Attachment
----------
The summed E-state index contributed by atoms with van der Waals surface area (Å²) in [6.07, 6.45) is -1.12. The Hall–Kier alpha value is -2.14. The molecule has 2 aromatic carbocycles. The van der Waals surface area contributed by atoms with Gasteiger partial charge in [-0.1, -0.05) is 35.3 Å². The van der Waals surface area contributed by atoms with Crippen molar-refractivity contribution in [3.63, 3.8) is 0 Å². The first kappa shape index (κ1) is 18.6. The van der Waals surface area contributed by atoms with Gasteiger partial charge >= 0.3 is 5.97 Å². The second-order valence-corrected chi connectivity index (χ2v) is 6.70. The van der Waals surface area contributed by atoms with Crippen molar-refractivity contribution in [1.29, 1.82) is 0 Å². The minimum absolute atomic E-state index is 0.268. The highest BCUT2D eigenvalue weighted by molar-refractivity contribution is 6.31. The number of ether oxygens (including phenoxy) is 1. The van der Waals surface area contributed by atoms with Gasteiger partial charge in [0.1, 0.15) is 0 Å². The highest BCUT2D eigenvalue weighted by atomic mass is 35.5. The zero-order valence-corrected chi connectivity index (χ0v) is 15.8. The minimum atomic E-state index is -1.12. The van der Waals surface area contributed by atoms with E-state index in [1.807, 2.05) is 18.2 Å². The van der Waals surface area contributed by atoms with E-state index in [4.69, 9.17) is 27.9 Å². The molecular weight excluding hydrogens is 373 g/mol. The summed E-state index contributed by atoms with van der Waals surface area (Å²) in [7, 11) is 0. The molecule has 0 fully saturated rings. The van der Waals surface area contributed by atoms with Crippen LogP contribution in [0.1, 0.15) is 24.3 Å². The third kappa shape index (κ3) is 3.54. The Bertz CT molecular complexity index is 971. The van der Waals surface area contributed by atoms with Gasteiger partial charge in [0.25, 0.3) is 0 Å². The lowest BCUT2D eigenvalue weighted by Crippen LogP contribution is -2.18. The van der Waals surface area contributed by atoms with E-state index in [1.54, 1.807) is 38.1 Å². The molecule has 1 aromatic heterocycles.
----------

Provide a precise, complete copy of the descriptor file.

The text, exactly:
The summed E-state index contributed by atoms with van der Waals surface area (Å²) in [6.07, 6.45) is -1.12. The Hall–Kier alpha value is -2.14. The molecule has 2 aromatic carbocycles. The van der Waals surface area contributed by atoms with Gasteiger partial charge in [-0.1, -0.05) is 35.3 Å². The van der Waals surface area contributed by atoms with Crippen molar-refractivity contribution in [3.63, 3.8) is 0 Å². The first kappa shape index (κ1) is 18.6. The van der Waals surface area contributed by atoms with Gasteiger partial charge >= 0.3 is 5.97 Å². The second-order valence-corrected chi connectivity index (χ2v) is 6.70. The van der Waals surface area contributed by atoms with Crippen molar-refractivity contribution in [1.29, 1.82) is 0 Å². The minimum absolute atomic E-state index is 0.268. The highest BCUT2D eigenvalue weighted by molar-refractivity contribution is 6.31. The number of ether oxygens (including phenoxy) is 1. The van der Waals surface area contributed by atoms with Gasteiger partial charge in [0.1, 0.15) is 0 Å². The highest BCUT2D eigenvalue weighted by atomic mass is 35.5. The zero-order valence-corrected chi connectivity index (χ0v) is 15.8. The minimum atomic E-state index is -1.12. The van der Waals surface area contributed by atoms with E-state index in [1.807, 2.05) is 18.2 Å². The van der Waals surface area contributed by atoms with E-state index in [4.69, 9.17) is 27.9 Å². The molecular weight excluding hydrogens is 373 g/mol. The summed E-state index contributed by atoms with van der Waals surface area (Å²) in [7, 11) is 0. The molecule has 0 fully saturated rings. The van der Waals surface area contributed by atoms with Crippen LogP contribution in [0.1, 0.15) is 24.3 Å². The third kappa shape index (κ3) is 3.54. The Bertz CT molecular complexity index is 971. The van der Waals surface area contributed by atoms with Gasteiger partial charge in [0.25, 0.3) is 0 Å². The lowest BCUT2D eigenvalue weighted by Crippen LogP contribution is -2.18. The van der Waals surface area contributed by atoms with E-state index in [1.54, 1.807) is 38.1 Å². The molecule has 1 aromatic heterocycles.